We can’t continue to let politics get in the way of doing what is right for the American people, for our economy, and for our country. We are the world’s only superpower; it is time we started acting like it.

—Terry O’Sullivan

General President, Laborers’ International Union of North America, Washington, D.C.


Passage of Highway Stop-Gap No Reason to Celebrate

By waiting until the last minute to solve a problem we’ve known for years was coming, Congress brought the highway program and the construction industry to the brink of disaster. We hope this exercise has underscored to everyone on Capitol Hill that the Highway Trust Fund is in dire shape and needs additional revenues, be it from a gas tax increase or some other source.

Providing the infrastructure that allows the economy to function is a core obligation of federal government. Now it’s up to Congress to fulfill that obligation and put the HTF back on the road to long-term solvency.

—Brian McGuire

President & CEO, Associated Equipment Distributors, 
Alexandria, Virginia


Congress Should Consider All Options for Funding Transportation

We call on Congress to develop a robust vision and a long-term plan to address the critical funding needs of our nation’s surface transportation system before the current patch expires in May 2015. Congress should consider all viable options for funding our nation’s infrastructure.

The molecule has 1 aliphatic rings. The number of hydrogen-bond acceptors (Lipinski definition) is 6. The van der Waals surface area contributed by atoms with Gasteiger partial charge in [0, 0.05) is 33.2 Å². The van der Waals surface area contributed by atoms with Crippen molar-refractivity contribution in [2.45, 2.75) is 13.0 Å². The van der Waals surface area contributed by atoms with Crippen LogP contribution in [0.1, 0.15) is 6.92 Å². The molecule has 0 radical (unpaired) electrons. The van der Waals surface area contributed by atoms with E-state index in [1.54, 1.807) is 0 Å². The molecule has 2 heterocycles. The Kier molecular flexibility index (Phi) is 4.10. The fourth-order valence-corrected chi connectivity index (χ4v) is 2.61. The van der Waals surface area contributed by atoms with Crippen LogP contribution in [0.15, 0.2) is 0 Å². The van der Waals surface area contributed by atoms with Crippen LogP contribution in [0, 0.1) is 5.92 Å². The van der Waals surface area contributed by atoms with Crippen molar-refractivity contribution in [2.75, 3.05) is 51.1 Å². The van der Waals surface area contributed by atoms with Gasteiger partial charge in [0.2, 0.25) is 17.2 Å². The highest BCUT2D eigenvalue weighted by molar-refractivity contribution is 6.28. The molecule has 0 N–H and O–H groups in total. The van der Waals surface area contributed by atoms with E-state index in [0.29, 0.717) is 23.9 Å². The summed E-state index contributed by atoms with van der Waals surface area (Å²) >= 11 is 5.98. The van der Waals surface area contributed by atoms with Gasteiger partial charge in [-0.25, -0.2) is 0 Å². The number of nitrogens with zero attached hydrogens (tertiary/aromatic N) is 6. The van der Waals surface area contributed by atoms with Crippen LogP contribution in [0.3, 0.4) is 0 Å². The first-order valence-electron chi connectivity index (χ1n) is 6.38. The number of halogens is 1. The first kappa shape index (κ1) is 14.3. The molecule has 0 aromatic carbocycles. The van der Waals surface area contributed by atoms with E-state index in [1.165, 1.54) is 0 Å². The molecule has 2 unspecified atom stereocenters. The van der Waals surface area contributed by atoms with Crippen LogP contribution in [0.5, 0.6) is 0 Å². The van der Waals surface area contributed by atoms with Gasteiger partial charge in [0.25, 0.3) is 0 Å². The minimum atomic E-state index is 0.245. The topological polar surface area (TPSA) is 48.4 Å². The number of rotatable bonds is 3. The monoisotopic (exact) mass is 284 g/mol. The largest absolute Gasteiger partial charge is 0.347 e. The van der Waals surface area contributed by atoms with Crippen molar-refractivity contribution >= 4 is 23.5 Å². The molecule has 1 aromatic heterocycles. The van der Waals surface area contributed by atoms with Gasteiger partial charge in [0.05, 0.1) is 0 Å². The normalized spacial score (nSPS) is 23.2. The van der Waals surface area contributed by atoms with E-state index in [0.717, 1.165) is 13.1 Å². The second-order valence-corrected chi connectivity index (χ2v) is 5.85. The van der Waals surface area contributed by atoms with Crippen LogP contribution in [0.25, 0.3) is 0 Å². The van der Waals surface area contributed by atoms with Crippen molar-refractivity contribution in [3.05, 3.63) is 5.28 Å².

Like other transportation advocates, we support an increase in the federal gasoline and diesel excise taxes, which have not been increased since 1993, to preserve the integrity of the federal Highway Trust Fund and provide funding certainty to states. In addition, we urge Congress to lift the ban on tolling existing lanes of interstate highways for purposes of reconstruction, as the Obama Administration proposed in its GROW AMERICA Act.

Rebuilding the interstate highways will cost hundreds of billions of dollars over the next several decades and current funding sources alone are not equal to the task. States should have the flexibility to use tolling and other viable funding and financing options that make the most sense for them.

—Patrick D. Jones

Executive Director and CEO, International Bridge, Tunnel and Turnpike Association, 
Washington, D.C.


Find Sustainable Funding Source for Infrastructure

State department of transportation officials across the country are relieved that the Highway Trust Fund will continue to support critically needed highway and transit projects through May of 2015. More than 660,000 jobs and at least 6,000 state DOT construction projects were at risk had Congress failed to act in time to ensure the solvency of the Highway Trust Fund. But while this short-term patch is an important step, Congress must keep America working and the economy moving forward by passing a long-term surface transportation reauthorization bill that is supported by a sustainable source of funding as soon as possible.

—Bud Wright

Executive Director, American Association of State Highway and Transportation Officials,
Washington, D.C.